They also used the Transportation Center to go to Doctor’s visits and to go to the mall to shop.  It allowed Mr. & Mrs. Jilot to be in control of their life and their situation.

Last year, Dennis was so touched by the selflessness of the Red Cross volunteers and staff that he walked into the office and wrote out a donation check for the Transportation Center.  I met with Dennis to thank him and he again showed his generosity and gave the Transportation Center a donation of $2,500.

These gifts were given because of the passionate volunteers/staff and their willingness to help someone when they needed it…no questions asked.  Dennis wanted to thank all of those people for helping his parents when he was so far away and couldn’t be there to help his Dad up.

I want to tell you all how proud I am of all of you!

Betsy Wandtke
Major Gifts Officer

American Red Cross Issues One-Month Progress Report on Response to Superstorm Sandy


WASHINGTON, Monday, December 3, 2012 — The American Red Cross today issued a progress report on its efforts over the past month to provide food, water, shelter, relief supplies, healthcare and other assistance to people affected by Superstorm Sandy.

 “During this first month, the Red Cross has provided emergency relief to many people affected by Superstorm Sandy. But there is still much work to be done, and we will continue to provide help and hope for weeks and months to come,” said Gail McGovern, president and CEO of the American Red Cross. “This is our biggest U.S. disaster response in more than five years, and we are incredibly grateful for the generous support across the country that has enabled us to help the survivors of this storm.”

Hurricane Sandy was a major storm that impacted an area the size of Europe. The Red Cross mobilized more than 14,400 trained disaster workers to date – 90 percent of them volunteers – to help people affected by the storm. Today, nearly 3,000 workers are still on the job, providing food, water, shelter and relief supplies. The Red Cross has also deployed more than 300 of its emergency response vehicles and is also utilizing rental cars, trucks and other vehicles to help.

SHELTER, FOOD AND RELIEF ITEMS In the first month since Sandy hit, the Red Cross provided almost 79,000 shelter stays for Sandy, part of an overall shelter response that provided more than 153,000 shelter stays. The Red Cross has also:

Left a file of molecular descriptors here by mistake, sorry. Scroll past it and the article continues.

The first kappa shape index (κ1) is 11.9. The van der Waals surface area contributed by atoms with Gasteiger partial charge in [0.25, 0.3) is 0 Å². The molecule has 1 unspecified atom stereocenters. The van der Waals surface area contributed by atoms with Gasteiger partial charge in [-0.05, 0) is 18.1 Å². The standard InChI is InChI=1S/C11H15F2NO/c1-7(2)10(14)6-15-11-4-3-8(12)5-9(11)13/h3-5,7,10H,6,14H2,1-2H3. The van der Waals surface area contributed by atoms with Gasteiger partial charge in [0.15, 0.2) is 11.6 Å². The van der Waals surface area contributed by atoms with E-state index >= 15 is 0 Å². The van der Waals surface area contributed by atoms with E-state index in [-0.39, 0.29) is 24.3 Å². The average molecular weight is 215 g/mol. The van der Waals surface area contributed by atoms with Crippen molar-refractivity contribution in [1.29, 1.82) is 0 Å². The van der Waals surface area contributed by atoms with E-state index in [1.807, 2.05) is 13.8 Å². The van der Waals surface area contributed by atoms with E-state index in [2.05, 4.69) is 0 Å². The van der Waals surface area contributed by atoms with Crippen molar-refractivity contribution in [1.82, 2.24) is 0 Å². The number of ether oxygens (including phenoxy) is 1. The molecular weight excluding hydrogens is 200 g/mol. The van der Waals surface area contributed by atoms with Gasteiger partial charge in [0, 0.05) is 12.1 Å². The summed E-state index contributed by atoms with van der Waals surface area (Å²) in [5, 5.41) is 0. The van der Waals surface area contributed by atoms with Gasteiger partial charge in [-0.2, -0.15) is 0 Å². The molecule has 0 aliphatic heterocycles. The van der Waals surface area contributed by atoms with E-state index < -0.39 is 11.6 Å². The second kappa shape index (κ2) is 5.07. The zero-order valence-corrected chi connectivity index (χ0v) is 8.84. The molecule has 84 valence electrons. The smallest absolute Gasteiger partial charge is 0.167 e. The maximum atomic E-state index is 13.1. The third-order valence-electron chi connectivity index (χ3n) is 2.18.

• Provided more than 7.4 million meals and snacks through its partnership with the Southern Baptist Convention to people affected by Sandy in New York and New Jersey.
  • Distributed more than 5.2 million relief items including cold weather items like coats and blankets and supplies to help people as they begin the massive clean-up of their neighborhoods.
  • Provided more than 86,000 health services and mental health contacts for people who have been living in very tough conditions.

The Red Cross response dealt with the unusual cold weather hurricane. Sandy was followed by a nor’easter that dumped snow and brought frigid temperatures to people struggling without power, and the Red Cross supplies included more Red Cross blankets, gloves and hand-warmers.

LOOKING AHEAD The Red Cross has raised nearly $170 million to date for Sandy and estimates that it will spend $110 million on the emergency relief through the end of December. Any funds donated for Sandy beyond what is needed for emergency relief will be put to use serving the long-term needs of those affected by this disaster. The Red Cross is already working with communities to determine unmet needs and how they can be met—something which will continue into the recovery process.

The Red Cross is developing specific plans that will in­clude a comprehensive needs assessment of the affected com­munities and individuals; plans that will identify resources available from both the Red Cross and other organizations. Recognizing that each community will have different needs, and different groups working to meet them, the role of the Red Cross will be determined by these local needs. What’s crucial is that there is community collaboration and cooperation to ensure that longer-term help reaches people who need it.


About the American Red Cross:
The American Red Cross shelters, feeds and provides emotional support to victims of disasters; supplies about 40 percent of the nation’s blood; teaches skills that save lives; provides international humanitarian aid; and supports military members and their families. The Red Cross is a not-for-profit organization that depends on volunteers and the generosity of the American public to perform its mission. For more information, please visit redcross.org or join our blog at http://blog.redcross.org.

“Songs of the Season” Benefiting the American Red Cross

IvoryWind at the Steakhouse 024 “Songs of the Season”

A Candlelight Performance

Ivory Wind with Strings

Joyce Josie, Piano    Ann Stevens, Flute      Laurie Young, Violin

Saturday, December 8th

Time: 6:30 p.m.

First Presbyterian Church of Weyauwega

200 South Pine Street


Free Will Offering

to support Disaster Relief and Service to the Armed Forces

Picture  yourself  in  a  quiet  sanctuary,  candles  glowing  in  each  window  and  the  lights  of  the  Christmas  tree  softly  shining.  Join  with kindred  spirits  on  Saturday,  December  8th  beginning  at  6:30p.m.  for an  evening  of  Christmas  musical  selections  on  piano,  flute  and violin.  First  Presbyterian  Church  of  Weyauwega  will  host  Ivory  Wind with  Strings  Attached  as  they  present  their  third  annual  performance of  “Songs  of  the  Season”  benefiting  the  local  chapter  of  the American  Red  Cross  HEROES.  The  ensemble  includes  Joyce  Josie  on piano (ivory),  Ann  Stevens  on  flute  (wind) and  Laurie  Young  on violin (strings attached).  Each  extends  a  warm  welcome  and  an escape  from  the  hectic  rush  of  the  holidays  for  an  evening  of  musical  reflection  and  refreshments.